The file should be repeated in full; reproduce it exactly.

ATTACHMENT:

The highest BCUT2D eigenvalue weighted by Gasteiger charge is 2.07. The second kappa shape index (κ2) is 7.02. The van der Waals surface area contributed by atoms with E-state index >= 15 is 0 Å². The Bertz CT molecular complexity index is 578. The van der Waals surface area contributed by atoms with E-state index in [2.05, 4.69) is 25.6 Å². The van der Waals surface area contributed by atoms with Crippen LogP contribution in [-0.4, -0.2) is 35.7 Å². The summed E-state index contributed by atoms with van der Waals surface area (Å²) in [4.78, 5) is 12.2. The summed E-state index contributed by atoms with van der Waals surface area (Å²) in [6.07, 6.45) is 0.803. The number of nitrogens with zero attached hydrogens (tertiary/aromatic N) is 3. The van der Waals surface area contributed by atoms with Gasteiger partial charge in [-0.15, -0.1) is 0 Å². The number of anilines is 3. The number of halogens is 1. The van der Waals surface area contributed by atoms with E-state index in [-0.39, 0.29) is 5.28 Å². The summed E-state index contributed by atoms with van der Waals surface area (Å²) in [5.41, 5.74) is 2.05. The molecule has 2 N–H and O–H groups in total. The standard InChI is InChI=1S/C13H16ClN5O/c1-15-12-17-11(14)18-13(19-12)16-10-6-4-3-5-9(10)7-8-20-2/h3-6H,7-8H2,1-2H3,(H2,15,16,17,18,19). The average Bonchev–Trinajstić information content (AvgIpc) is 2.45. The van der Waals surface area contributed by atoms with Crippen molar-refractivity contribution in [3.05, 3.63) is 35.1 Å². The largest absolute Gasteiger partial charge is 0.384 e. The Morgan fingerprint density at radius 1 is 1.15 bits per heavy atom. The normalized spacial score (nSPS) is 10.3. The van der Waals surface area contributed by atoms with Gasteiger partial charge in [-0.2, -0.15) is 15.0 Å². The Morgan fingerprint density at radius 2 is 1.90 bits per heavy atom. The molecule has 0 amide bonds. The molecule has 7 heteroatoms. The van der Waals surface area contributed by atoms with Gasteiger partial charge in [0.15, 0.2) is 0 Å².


The highest BCUT2D eigenvalue weighted by Gasteiger charge is 2.07. The second kappa shape index (κ2) is 7.02. The van der Waals surface area contributed by atoms with E-state index >= 15 is 0 Å². The Bertz CT molecular complexity index is 578. The van der Waals surface area contributed by atoms with E-state index in [2.05, 4.69) is 25.6 Å². The van der Waals surface area contributed by atoms with Crippen LogP contribution in [-0.4, -0.2) is 35.7 Å². The summed E-state index contributed by atoms with van der Waals surface area (Å²) in [4.78, 5) is 12.2. The summed E-state index contributed by atoms with van der Waals surface area (Å²) in [6.07, 6.45) is 0.803. The number of nitrogens with zero attached hydrogens (tertiary/aromatic N) is 3. The van der Waals surface area contributed by atoms with Gasteiger partial charge in [-0.15, -0.1) is 0 Å². The number of anilines is 3. The number of halogens is 1. The van der Waals surface area contributed by atoms with E-state index in [-0.39, 0.29) is 5.28 Å². The summed E-state index contributed by atoms with van der Waals surface area (Å²) in [5.41, 5.74) is 2.05. The molecule has 2 N–H and O–H groups in total. The standard InChI is InChI=1S/C13H16ClN5O/c1-15-12-17-11(14)18-13(19-12)16-10-6-4-3-5-9(10)7-8-20-2/h3-6H,7-8H2,1-2H3,(H2,15,16,17,18,19). The average Bonchev–Trinajstić information content (AvgIpc) is 2.45. The van der Waals surface area contributed by atoms with Crippen molar-refractivity contribution in [3.05, 3.63) is 35.1 Å². The largest absolute Gasteiger partial charge is 0.384 e. The Morgan fingerprint density at radius 1 is 1.15 bits per heavy atom. The normalized spacial score (nSPS) is 10.3. The van der Waals surface area contributed by atoms with Gasteiger partial charge in [-0.2, -0.15) is 15.0 Å². The Morgan fingerprint density at radius 2 is 1.90 bits per heavy atom. The molecule has 0 amide bonds. The molecule has 7 heteroatoms. The van der Waals surface area contributed by atoms with Gasteiger partial charge in [0.15, 0.2) is 0 Å².